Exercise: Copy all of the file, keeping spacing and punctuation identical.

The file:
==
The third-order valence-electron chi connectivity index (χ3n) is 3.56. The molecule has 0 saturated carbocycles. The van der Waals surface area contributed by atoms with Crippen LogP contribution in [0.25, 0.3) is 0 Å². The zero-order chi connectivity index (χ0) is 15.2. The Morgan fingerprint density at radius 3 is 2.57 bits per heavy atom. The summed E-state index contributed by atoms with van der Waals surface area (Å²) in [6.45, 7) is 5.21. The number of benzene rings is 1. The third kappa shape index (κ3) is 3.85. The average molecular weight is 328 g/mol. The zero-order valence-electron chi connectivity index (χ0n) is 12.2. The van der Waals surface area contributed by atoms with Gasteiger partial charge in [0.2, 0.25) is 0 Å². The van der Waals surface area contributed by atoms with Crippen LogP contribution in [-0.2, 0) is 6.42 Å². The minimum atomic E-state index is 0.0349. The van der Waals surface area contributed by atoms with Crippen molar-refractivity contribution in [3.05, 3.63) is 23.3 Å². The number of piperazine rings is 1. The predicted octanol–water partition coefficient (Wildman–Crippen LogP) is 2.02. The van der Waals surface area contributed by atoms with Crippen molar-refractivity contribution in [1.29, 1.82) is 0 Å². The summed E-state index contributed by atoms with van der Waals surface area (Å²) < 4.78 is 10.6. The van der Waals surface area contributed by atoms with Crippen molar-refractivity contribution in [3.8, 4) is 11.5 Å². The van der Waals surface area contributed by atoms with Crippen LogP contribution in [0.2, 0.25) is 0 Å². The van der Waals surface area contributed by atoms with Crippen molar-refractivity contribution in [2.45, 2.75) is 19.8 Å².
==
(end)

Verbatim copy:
The third-order valence-electron chi connectivity index (χ3n) is 3.56. The molecule has 0 saturated carbocycles. The van der Waals surface area contributed by atoms with Crippen LogP contribution in [0.25, 0.3) is 0 Å². The zero-order chi connectivity index (χ0) is 15.2. The Morgan fingerprint density at radius 3 is 2.57 bits per heavy atom. The summed E-state index contributed by atoms with van der Waals surface area (Å²) in [6.45, 7) is 5.21. The number of benzene rings is 1. The third kappa shape index (κ3) is 3.85. The average molecular weight is 328 g/mol. The zero-order valence-electron chi connectivity index (χ0n) is 12.2. The van der Waals surface area contributed by atoms with Gasteiger partial charge in [0.2, 0.25) is 0 Å². The van der Waals surface area contributed by atoms with Crippen LogP contribution in [-0.2, 0) is 6.42 Å². The minimum atomic E-state index is 0.0349. The van der Waals surface area contributed by atoms with Crippen molar-refractivity contribution in [3.05, 3.63) is 23.3 Å². The number of piperazine rings is 1. The predicted octanol–water partition coefficient (Wildman–Crippen LogP) is 2.02. The van der Waals surface area contributed by atoms with Crippen molar-refractivity contribution in [1.29, 1.82) is 0 Å². The summed E-state index contributed by atoms with van der Waals surface area (Å²) < 4.78 is 10.6. The van der Waals surface area contributed by atoms with Crippen molar-refractivity contribution in [3.8, 4) is 11.5 Å². The van der Waals surface area contributed by atoms with Crippen LogP contribution in [0.2, 0.25) is 0 Å². The van der Waals surface area contributed by atoms with Crippen molar-refractivity contribution in [2.45, 2.75) is 19.8 Å².